Extrinsic Motivators do not work for the creative…

I was just listening to a TED talk that had been extremely fascinating. I didn’t catch the start of it, so I didn’t find out who the speaker was, but the topic was about how extrinsic motivators are not great ways to encourage creative productivity. As a more simpler and diluted version, I will narrate some of the things that were said. He described several examples whereby different experimental groups were given greater incentives for producing fastest and the best results. What was really interesting was that the group that were offered the greatest extrinsic incentives actually had the worst times and results, in comparison to the groups that were offered little or no extrinsic incentive.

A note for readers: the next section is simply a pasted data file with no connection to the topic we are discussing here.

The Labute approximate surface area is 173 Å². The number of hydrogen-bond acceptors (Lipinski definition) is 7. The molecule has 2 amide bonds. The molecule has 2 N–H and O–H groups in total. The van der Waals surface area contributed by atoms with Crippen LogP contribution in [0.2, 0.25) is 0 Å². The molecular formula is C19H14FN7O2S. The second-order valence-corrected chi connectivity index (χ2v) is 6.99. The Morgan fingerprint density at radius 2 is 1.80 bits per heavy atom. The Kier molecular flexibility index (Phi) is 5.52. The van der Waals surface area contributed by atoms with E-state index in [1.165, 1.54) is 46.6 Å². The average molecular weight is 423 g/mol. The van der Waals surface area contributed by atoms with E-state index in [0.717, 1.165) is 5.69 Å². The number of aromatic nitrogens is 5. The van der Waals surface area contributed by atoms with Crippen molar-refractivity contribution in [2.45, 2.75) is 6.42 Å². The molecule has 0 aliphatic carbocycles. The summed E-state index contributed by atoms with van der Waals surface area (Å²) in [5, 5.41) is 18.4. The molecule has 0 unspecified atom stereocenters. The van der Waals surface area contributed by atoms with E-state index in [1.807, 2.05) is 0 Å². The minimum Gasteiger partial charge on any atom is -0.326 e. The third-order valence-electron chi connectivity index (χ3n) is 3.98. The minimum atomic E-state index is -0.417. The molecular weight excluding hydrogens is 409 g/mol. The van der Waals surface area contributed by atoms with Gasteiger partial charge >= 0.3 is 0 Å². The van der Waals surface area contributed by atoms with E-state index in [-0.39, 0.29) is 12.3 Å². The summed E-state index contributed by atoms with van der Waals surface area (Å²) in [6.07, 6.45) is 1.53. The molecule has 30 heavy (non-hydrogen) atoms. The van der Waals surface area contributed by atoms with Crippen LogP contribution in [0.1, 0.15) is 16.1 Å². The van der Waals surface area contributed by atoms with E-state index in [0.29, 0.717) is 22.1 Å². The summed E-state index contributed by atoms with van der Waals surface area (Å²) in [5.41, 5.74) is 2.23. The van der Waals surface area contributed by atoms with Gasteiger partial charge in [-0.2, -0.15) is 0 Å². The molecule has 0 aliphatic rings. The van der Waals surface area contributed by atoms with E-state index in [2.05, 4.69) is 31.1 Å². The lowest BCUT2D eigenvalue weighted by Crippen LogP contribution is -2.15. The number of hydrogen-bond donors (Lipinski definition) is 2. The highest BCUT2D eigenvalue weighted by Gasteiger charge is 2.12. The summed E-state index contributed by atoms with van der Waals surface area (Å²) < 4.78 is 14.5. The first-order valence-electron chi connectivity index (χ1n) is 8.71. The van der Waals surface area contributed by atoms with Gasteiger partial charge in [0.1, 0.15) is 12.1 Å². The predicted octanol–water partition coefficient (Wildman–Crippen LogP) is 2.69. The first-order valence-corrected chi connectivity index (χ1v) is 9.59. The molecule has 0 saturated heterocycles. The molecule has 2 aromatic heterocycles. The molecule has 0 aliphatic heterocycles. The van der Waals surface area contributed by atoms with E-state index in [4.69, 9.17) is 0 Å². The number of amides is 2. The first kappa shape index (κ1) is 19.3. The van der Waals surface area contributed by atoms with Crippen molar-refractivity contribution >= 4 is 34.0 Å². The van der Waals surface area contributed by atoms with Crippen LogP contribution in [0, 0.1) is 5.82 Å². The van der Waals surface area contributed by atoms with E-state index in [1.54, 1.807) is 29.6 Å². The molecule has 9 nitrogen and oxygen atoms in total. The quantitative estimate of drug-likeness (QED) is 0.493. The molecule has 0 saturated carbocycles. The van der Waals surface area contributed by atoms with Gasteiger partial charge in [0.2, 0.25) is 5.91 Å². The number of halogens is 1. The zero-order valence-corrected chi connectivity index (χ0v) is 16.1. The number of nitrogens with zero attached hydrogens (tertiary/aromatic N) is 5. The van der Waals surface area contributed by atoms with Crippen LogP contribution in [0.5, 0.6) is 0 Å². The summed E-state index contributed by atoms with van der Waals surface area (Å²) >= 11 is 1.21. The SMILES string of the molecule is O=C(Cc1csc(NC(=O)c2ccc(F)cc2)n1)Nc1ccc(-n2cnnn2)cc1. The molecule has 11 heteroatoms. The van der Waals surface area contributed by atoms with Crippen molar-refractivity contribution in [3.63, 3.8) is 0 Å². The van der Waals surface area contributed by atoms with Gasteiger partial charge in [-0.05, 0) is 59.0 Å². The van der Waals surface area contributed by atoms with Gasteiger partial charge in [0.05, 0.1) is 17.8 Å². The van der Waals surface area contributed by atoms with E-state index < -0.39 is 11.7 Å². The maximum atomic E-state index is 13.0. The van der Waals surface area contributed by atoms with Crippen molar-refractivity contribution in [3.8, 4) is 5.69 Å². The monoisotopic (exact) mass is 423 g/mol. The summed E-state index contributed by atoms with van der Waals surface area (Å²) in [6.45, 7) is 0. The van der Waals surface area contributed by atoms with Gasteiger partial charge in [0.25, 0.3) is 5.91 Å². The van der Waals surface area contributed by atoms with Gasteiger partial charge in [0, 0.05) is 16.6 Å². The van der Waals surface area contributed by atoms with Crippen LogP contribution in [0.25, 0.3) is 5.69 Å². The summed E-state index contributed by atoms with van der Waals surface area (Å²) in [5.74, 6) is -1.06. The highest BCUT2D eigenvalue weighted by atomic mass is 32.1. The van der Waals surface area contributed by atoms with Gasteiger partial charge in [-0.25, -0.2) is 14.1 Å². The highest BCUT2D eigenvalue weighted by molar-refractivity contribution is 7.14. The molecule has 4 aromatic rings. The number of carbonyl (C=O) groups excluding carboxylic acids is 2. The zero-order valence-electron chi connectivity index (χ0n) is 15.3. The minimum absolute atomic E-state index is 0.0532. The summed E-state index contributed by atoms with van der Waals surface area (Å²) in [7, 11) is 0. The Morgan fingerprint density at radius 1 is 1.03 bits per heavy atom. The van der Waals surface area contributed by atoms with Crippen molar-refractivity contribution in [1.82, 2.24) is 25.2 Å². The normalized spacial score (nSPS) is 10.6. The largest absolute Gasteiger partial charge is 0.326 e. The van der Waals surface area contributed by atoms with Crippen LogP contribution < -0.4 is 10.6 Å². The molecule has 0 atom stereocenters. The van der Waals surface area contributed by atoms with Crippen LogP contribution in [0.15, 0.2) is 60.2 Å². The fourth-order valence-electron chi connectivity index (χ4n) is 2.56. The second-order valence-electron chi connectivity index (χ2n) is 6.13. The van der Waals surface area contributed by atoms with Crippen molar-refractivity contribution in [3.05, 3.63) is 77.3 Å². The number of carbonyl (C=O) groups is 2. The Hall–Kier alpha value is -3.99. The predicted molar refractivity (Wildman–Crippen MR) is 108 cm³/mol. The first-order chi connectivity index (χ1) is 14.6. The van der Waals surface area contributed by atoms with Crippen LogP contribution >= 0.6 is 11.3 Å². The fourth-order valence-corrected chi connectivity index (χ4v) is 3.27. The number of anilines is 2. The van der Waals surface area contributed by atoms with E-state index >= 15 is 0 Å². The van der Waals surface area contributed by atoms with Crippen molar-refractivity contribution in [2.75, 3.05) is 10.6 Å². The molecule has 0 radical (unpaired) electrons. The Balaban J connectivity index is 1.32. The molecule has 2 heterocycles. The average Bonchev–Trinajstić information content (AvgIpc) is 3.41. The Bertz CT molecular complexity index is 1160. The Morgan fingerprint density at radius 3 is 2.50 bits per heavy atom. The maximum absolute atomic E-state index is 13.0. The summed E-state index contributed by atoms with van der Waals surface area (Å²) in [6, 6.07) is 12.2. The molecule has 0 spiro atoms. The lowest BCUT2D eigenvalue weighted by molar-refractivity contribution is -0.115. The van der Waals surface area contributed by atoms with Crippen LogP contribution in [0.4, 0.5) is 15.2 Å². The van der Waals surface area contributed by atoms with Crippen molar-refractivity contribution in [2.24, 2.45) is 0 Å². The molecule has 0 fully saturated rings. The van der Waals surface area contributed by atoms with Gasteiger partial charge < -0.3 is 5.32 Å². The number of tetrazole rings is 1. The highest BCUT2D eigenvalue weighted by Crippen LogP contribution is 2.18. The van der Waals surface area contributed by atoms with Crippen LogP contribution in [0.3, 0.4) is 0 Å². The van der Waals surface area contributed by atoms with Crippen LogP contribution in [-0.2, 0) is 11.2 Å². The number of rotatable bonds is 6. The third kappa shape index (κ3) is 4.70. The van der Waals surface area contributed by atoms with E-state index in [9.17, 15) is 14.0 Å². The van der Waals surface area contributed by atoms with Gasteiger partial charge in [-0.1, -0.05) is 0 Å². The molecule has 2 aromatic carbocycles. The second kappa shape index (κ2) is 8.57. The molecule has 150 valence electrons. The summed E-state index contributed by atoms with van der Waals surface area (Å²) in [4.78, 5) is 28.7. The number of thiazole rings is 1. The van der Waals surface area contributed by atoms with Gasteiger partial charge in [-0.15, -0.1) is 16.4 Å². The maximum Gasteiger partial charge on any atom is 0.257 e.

Apparently, creativity cannot be produced effectively by offering greater extrinsic offerings. To truly drive the more complex and complicated creative aspects of the brain, he states that scientists believes that the participants require ‘Autonomy, Mastery, and Purpose’ intrinsic values to move towards the more effective direction. He had mentioned that there were some companies around the world that implemented strategies that allowed for greater autonomy, mastery, and purpose. He said there were some companies, such as Google that allowed their employees 20% of the time to do whatever work they wanted. There was another company that allowed their employees to not have to follow a schedule. They had no obligation to attend any meetings, nor be in the office, or at work… as long as they got the job done. Allowing the people to choose when they did things allowed the freedom of their own planning, and apparently productivity went up.

Anyways, I found the talk really interesting. Whilst I may not agree with everything the guy had said, he did prove a pretty valid case. Thanks for listening…

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